I remember when I was a young boy, sometimes in the summer my father and I would walk down to the baseball field in Cleveland Circle to watch a men’s amateur league game. We’d stand right behind the backstop, and I vividly remember the terrifying velocity on those fastballs, and I can hear in my head the deafening wham of the ball smashing into catcher’s mitt, and I recall watching hitters barely flinch when a pitch went zinging by, and I remember the exact feeling I had watching all this. I thought, “These guys are so incredibly, inconceivably good. And they’re not even professionals.”
In my 20s, I actually played in that men’s amateur baseball league and enjoyed several good years pitching for Avi Nelson Club. But even the best players among us were not nearly good enough to play at the lowest levels of minor league baseball. There were no scouts at our games. We were all amateurs. Happy amateurs.
I was reminded of this amateur-professional idea last Wednesday night, when I had the good fortune to accompany my friend, songwriter Dan Page, on guitar and background vocals at his show in New York City. Dan is widely admired in music circles, and about fifteen of his musical friends (including the amazing Mark Nadler and many members of the extraordinary Sullivan family) came from all over the country to perform in this show, which featured Dan’s most enduring compositions. Dan asked me to back him up on two songs – the first two songs of the show – and, humbled and honored, I quickly agreed.
The thing is, I was the only amateur musician who participated. Everyone else that plugged into an amp or sang into a mike that night was a pro. And, my God, was I out of my league.
I played all the chords just fine, and I sang my harmony nicely. But I had prepared only for things to go exactly as we had rehearsed, and that’s rarely the way things go when the show is on. The order of verses can get switched without warning, the bridge can get skipped, the pause before the final chorus can get extended, etc. Pros handle these “invisible blunders” with grace and ease. I think they actually love it when things don’t go according to plan. I may have risen to the occasion last Wednesday night, but I sure didn’t feel like a pro when the surprises came along.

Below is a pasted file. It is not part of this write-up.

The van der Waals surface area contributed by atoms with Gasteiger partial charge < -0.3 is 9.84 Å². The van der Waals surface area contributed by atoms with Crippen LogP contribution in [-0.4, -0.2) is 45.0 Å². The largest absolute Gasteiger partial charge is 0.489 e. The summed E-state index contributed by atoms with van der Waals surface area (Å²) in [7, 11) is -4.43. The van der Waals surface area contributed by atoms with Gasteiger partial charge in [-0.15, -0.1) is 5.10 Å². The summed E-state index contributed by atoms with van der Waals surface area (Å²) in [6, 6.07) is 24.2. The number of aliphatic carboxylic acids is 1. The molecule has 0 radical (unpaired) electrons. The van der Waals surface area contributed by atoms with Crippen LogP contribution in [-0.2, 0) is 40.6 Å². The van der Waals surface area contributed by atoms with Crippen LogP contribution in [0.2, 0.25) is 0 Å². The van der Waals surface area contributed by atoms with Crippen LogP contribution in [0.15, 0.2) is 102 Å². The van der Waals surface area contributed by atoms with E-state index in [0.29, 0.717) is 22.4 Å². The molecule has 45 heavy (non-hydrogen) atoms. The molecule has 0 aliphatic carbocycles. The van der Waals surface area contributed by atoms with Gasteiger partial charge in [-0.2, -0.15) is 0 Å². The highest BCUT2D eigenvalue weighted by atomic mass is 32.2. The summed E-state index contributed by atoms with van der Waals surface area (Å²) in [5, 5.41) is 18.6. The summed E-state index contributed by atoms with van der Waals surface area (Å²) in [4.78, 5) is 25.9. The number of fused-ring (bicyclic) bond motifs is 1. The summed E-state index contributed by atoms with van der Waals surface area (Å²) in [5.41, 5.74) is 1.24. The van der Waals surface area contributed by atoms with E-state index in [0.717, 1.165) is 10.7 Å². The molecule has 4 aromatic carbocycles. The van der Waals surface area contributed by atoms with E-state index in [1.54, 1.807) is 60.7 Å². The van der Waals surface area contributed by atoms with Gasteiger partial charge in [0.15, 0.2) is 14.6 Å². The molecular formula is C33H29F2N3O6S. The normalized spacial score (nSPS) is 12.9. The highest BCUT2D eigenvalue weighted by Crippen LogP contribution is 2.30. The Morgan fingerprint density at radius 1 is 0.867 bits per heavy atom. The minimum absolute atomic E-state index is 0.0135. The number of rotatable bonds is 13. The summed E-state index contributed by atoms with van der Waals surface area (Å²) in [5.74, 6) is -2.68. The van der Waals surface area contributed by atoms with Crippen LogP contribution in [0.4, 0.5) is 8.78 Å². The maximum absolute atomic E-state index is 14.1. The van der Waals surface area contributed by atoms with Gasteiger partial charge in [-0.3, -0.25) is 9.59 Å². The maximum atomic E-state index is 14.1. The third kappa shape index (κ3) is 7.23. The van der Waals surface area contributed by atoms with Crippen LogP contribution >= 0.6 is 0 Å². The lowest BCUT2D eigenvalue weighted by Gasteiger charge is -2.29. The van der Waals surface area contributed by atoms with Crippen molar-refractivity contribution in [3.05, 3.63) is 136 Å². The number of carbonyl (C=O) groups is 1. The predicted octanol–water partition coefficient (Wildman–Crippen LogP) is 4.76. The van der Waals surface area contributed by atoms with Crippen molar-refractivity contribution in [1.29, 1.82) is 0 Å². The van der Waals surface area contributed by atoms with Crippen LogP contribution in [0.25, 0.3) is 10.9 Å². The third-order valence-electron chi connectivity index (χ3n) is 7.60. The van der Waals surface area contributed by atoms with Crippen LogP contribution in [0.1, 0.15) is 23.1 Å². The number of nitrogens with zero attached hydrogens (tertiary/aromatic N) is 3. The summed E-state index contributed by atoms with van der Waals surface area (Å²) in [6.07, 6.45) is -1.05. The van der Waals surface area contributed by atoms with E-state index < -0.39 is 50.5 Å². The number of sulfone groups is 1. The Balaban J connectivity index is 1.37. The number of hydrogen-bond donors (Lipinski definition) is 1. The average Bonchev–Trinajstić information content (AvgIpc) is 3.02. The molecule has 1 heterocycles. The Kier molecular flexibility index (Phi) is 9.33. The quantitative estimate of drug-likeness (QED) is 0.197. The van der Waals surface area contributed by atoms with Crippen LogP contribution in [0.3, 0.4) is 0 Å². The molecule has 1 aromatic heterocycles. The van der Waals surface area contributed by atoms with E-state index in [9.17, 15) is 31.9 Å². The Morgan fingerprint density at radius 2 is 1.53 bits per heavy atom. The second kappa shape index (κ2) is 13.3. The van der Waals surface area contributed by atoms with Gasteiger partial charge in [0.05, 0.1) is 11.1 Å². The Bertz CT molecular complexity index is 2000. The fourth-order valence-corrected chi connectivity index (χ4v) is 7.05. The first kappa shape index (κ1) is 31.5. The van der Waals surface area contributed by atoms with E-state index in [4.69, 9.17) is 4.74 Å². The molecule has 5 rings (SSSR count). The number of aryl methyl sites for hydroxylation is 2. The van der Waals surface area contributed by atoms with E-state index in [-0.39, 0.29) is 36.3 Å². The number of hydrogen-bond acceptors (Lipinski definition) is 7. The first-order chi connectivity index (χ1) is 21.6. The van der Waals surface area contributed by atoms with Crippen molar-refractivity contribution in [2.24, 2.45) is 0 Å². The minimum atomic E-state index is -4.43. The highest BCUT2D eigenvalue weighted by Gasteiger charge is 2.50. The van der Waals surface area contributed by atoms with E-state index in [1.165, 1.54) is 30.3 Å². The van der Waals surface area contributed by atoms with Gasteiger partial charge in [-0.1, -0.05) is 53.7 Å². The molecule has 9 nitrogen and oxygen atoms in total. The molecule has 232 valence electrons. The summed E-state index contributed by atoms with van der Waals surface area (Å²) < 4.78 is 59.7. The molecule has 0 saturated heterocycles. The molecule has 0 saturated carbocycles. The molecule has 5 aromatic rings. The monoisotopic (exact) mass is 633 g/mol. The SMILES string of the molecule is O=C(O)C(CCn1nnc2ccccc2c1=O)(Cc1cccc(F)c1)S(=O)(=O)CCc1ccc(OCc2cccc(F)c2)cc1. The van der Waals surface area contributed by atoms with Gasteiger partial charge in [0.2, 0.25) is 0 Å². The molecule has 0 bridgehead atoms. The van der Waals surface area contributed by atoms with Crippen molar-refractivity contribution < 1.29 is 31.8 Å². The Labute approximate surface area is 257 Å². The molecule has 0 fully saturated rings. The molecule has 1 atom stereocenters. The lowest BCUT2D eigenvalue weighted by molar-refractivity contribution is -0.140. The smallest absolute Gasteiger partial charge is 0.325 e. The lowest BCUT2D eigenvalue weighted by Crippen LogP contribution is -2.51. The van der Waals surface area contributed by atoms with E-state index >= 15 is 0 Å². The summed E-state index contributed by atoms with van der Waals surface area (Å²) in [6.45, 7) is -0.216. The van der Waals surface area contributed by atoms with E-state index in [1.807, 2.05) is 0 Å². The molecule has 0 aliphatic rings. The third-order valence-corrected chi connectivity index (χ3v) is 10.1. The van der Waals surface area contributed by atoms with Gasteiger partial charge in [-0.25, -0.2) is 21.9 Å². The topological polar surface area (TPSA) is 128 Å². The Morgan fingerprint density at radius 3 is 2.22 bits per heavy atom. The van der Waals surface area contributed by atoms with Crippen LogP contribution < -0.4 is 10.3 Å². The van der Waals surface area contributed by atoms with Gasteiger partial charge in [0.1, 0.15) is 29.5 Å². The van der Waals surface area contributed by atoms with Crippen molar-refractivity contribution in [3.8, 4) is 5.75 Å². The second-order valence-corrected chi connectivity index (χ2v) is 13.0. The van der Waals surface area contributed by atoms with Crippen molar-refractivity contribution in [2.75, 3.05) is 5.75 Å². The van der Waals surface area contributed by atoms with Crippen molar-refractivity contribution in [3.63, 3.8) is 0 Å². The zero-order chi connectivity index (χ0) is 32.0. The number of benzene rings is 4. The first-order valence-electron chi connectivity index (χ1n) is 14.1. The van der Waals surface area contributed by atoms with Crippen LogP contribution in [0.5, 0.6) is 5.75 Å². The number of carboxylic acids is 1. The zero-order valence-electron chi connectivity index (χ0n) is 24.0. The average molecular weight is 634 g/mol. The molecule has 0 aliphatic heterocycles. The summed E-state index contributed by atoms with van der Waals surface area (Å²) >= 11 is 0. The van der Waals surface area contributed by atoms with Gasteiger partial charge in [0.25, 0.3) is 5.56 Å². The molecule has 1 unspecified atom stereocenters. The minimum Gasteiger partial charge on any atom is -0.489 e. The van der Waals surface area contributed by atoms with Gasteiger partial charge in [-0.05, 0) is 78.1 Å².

The bass player that night, Ritt Henn, was a true pro. He was reading the sheet music for all of these songs for the first time, on stage, and not only performing the songs flawlessly, but adding flourishes at just the right moments and rolling with all the “invisible blunders” of the guitarists, pianists, and vocalists with which he shared the stage – and doing it all with a big smile on his face. (I wrote to Ritt and referred to him as “the Derek Jeter of bass players,” and he wrote back, “Hey, wait a minute…you guys are Red Sox fans, right? Is that some kind of insult or something? (insert appropriate smiley faced icon here) Thanks for the kind words…it’s fun winging it, and it was a kick playing with all those different folks, and thank you (and the entire Red Sox Nation) for recognizing and admiring Mr. Jeter’s prowess…. y’know, the year you guys won, I was actually rooting for you.”)
Performing with Ritt Henn and all those pros was like being asked to play right field for two innings of a Major League Baseball game. I thought, “I can catch a fly ball. I’ve done this a million times.” But in real games, easy flies are intermingled with screaming line drives in the gap, violently bad hops, jeering Yankee fans (see photo), and split-second decisions about which base to throw to. Pros react to these unpredictable challenges as though they expected them — because they’ve practiced for the unexpected their whole lives — and even in the most unusual situations, they execute flawlessly. A pro hits his tee shot into the sand on the 18th hole at Augusta National — and still saves par.
That’s what I learned last Wednesday night in New York. I may know how to play those chords and sing that harmony – I may know how to catch a fly ball – I may know how to drive a golf ball into the fairway – but I’m an amateur. A happy amateur. (Although it sure is fun to hang out with and learn from professionals…)